Writing in centraljersey.com, Anne Waldron Neumann tells MHProNews the Tiny House movement is attractive because it is off the grid—solar panels, recycled building materials, composting toilets, propane tanks—and it offers an anti-consumerism while still being community/neighborhood-friendly. She even suggests they could create more population density in Princeton, New Jersey by parking them in the driveways of affluent homes. She says, “Modular tiny houses, assembled inside factories, could provide steady construction jobs and disaster-relief housing. Tiny houses could form neighborhoods of market-rate and low-income homes. And they could easily be reconfigured as community centers, clinics, or daycare facilities.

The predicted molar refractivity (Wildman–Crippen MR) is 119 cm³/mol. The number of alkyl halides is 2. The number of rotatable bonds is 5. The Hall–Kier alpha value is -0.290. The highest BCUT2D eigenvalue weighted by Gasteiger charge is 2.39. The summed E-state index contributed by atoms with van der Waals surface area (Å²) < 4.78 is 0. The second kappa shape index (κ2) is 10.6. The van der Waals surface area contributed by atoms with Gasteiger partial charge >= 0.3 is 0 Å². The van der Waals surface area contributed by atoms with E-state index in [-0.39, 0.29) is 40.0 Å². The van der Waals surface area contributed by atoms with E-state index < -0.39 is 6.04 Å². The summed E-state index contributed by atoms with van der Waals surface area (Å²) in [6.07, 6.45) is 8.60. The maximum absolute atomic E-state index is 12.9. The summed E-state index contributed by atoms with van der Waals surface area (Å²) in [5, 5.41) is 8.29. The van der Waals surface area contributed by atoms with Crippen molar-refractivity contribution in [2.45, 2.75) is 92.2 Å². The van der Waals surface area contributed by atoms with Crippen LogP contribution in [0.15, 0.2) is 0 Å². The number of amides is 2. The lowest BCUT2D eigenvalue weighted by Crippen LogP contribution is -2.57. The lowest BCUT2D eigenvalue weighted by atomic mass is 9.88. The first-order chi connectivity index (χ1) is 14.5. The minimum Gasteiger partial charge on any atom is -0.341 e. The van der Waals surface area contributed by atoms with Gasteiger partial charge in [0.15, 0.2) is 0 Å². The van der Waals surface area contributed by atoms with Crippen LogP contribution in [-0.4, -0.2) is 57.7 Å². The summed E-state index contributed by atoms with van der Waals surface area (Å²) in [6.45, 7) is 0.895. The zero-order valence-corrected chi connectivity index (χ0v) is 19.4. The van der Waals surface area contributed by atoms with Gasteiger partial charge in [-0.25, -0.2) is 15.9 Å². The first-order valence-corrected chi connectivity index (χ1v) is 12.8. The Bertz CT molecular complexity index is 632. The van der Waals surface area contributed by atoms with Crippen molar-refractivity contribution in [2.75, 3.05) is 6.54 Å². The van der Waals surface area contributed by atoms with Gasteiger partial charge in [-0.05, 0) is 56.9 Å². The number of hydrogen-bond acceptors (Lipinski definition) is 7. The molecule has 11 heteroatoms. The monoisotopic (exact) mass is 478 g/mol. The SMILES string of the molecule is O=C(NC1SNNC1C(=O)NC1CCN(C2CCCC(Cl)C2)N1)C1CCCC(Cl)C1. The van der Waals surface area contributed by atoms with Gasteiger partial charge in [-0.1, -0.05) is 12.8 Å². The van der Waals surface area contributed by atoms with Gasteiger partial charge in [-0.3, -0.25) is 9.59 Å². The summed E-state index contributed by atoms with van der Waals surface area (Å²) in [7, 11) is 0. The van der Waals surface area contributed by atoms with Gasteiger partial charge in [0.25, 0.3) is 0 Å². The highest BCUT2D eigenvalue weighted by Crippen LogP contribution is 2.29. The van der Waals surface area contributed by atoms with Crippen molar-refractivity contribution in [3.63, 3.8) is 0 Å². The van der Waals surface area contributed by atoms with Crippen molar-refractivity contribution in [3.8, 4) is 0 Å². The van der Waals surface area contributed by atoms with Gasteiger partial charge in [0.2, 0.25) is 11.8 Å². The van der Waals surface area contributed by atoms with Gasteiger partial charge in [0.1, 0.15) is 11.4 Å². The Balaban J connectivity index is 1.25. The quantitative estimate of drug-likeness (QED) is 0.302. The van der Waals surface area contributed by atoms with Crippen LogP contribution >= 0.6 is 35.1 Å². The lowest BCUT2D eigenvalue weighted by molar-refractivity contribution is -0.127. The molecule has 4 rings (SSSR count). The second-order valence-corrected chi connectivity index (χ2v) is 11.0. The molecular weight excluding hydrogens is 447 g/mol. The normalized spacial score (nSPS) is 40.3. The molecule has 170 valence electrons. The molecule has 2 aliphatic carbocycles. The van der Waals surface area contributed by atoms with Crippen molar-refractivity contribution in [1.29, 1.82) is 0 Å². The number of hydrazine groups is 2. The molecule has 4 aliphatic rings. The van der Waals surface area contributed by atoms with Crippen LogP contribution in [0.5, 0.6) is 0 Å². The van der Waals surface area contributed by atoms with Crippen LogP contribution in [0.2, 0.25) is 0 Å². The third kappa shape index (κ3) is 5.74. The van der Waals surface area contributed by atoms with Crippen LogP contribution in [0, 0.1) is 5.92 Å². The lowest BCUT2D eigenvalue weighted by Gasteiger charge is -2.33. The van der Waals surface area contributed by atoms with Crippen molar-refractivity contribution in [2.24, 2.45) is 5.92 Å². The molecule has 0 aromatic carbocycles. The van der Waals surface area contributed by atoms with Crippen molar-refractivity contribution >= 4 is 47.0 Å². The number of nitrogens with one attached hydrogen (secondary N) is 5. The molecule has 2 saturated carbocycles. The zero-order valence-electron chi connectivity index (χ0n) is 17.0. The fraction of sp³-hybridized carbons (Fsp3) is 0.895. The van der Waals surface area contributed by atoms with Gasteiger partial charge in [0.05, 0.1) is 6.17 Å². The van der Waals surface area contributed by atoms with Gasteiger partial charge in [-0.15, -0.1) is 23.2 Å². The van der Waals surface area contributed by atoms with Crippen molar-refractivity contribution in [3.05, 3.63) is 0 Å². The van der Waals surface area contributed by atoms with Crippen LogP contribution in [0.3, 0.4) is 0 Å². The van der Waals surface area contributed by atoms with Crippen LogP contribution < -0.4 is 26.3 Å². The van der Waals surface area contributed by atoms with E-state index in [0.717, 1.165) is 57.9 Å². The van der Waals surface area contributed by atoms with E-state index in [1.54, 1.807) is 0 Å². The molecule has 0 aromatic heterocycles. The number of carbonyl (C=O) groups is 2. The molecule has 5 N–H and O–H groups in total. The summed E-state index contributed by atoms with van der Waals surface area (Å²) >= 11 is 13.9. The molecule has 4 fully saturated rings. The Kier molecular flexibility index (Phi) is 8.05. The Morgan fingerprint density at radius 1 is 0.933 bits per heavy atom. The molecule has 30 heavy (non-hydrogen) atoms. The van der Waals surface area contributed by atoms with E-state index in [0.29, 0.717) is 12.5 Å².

We Princetonians can be as forward-thinking and socially conscious as Berkeley, Austin, or Portland residents. Our zoning laws don’t permit RVs parked in driveways but only in garages. But what about tiny houses? How quickly can we reconcile our ordinances with our cultural values and accommodate these eco-friendly, people-friendly, neighborhood-friendly, brave new tiny worlds? How quickly can Princeton accommodate anything new and good? ” MHProNews has posted previous stories about tiny homes. ##
(Image credit: oregonlive.com/techdwell the builder–tiny house)